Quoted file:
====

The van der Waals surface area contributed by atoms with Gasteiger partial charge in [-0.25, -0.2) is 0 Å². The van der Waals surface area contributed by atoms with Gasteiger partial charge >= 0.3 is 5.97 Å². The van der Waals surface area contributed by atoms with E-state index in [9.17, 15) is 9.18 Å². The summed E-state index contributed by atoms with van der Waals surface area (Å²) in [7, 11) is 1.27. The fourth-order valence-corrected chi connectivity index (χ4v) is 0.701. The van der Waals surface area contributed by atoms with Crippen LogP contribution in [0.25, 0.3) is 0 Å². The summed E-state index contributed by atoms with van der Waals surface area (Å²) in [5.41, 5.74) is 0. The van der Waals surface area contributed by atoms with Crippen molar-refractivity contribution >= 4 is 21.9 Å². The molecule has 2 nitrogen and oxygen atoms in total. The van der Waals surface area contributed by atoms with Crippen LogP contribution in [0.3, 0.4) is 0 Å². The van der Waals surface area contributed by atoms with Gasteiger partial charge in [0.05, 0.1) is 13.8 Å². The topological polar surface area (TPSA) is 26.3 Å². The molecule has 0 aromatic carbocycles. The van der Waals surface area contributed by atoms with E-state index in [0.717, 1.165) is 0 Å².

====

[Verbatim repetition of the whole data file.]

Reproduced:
The van der Waals surface area contributed by atoms with Gasteiger partial charge in [-0.25, -0.2) is 0 Å². The van der Waals surface area contributed by atoms with Gasteiger partial charge >= 0.3 is 5.97 Å². The van der Waals surface area contributed by atoms with E-state index in [9.17, 15) is 9.18 Å². The summed E-state index contributed by atoms with van der Waals surface area (Å²) in [7, 11) is 1.27. The fourth-order valence-corrected chi connectivity index (χ4v) is 0.701. The van der Waals surface area contributed by atoms with Crippen LogP contribution in [0.25, 0.3) is 0 Å². The summed E-state index contributed by atoms with van der Waals surface area (Å²) in [5.41, 5.74) is 0. The van der Waals surface area contributed by atoms with Crippen molar-refractivity contribution >= 4 is 21.9 Å². The molecule has 2 nitrogen and oxygen atoms in total. The van der Waals surface area contributed by atoms with Crippen LogP contribution in [0.3, 0.4) is 0 Å². The van der Waals surface area contributed by atoms with Gasteiger partial charge in [0.05, 0.1) is 13.8 Å². The topological polar surface area (TPSA) is 26.3 Å². The molecule has 0 aromatic carbocycles. The van der Waals surface area contributed by atoms with E-state index in [0.717, 1.165) is 0 Å².